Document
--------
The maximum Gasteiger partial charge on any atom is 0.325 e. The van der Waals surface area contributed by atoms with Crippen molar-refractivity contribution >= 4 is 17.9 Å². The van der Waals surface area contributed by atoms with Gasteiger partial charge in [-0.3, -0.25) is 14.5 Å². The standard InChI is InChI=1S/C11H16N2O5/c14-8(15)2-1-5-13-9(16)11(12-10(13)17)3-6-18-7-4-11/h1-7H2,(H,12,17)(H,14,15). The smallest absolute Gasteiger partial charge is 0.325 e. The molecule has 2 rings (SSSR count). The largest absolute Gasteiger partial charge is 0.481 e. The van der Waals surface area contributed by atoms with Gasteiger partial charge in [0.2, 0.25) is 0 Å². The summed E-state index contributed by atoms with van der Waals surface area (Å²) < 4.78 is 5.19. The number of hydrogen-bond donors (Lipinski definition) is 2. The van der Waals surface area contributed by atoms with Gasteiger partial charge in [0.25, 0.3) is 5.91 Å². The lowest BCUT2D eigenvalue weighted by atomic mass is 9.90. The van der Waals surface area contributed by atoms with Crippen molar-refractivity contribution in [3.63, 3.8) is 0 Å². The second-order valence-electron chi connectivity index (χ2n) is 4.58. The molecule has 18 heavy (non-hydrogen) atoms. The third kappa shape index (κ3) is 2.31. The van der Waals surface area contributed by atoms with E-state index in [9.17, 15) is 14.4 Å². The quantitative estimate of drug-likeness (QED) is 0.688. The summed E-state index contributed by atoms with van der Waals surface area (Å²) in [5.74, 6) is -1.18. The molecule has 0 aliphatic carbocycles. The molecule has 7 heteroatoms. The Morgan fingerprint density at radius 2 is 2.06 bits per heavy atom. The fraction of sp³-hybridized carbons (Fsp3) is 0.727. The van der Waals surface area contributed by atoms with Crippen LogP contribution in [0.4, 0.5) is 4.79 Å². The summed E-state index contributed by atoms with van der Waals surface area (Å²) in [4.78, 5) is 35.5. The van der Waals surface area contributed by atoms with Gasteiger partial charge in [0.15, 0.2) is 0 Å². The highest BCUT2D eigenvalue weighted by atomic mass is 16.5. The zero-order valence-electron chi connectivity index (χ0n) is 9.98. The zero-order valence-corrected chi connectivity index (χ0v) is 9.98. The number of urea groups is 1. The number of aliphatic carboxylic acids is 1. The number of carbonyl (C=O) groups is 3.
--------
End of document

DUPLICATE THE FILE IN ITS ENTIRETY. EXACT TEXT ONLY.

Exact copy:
The maximum Gasteiger partial charge on any atom is 0.325 e. The van der Waals surface area contributed by atoms with Crippen molar-refractivity contribution >= 4 is 17.9 Å². The van der Waals surface area contributed by atoms with Gasteiger partial charge in [-0.3, -0.25) is 14.5 Å². The standard InChI is InChI=1S/C11H16N2O5/c14-8(15)2-1-5-13-9(16)11(12-10(13)17)3-6-18-7-4-11/h1-7H2,(H,12,17)(H,14,15). The smallest absolute Gasteiger partial charge is 0.325 e. The molecule has 2 rings (SSSR count). The largest absolute Gasteiger partial charge is 0.481 e. The van der Waals surface area contributed by atoms with Gasteiger partial charge in [0.2, 0.25) is 0 Å². The summed E-state index contributed by atoms with van der Waals surface area (Å²) < 4.78 is 5.19. The number of hydrogen-bond donors (Lipinski definition) is 2. The van der Waals surface area contributed by atoms with Gasteiger partial charge in [0.25, 0.3) is 5.91 Å². The lowest BCUT2D eigenvalue weighted by atomic mass is 9.90. The van der Waals surface area contributed by atoms with Crippen molar-refractivity contribution in [3.63, 3.8) is 0 Å². The second-order valence-electron chi connectivity index (χ2n) is 4.58. The molecule has 18 heavy (non-hydrogen) atoms. The third kappa shape index (κ3) is 2.31. The van der Waals surface area contributed by atoms with E-state index in [9.17, 15) is 14.4 Å². The quantitative estimate of drug-likeness (QED) is 0.688. The summed E-state index contributed by atoms with van der Waals surface area (Å²) in [5.74, 6) is -1.18. The molecule has 0 aliphatic carbocycles. The molecule has 7 heteroatoms. The Morgan fingerprint density at radius 2 is 2.06 bits per heavy atom. The fraction of sp³-hybridized carbons (Fsp3) is 0.727. The van der Waals surface area contributed by atoms with Crippen LogP contribution in [0.4, 0.5) is 4.79 Å². The summed E-state index contributed by atoms with van der Waals surface area (Å²) in [4.78, 5) is 35.5. The van der Waals surface area contributed by atoms with Gasteiger partial charge in [0.15, 0.2) is 0 Å². The highest BCUT2D eigenvalue weighted by atomic mass is 16.5. The zero-order valence-electron chi connectivity index (χ0n) is 9.98. The zero-order valence-corrected chi connectivity index (χ0v) is 9.98. The number of urea groups is 1. The number of aliphatic carboxylic acids is 1. The number of carbonyl (C=O) groups is 3.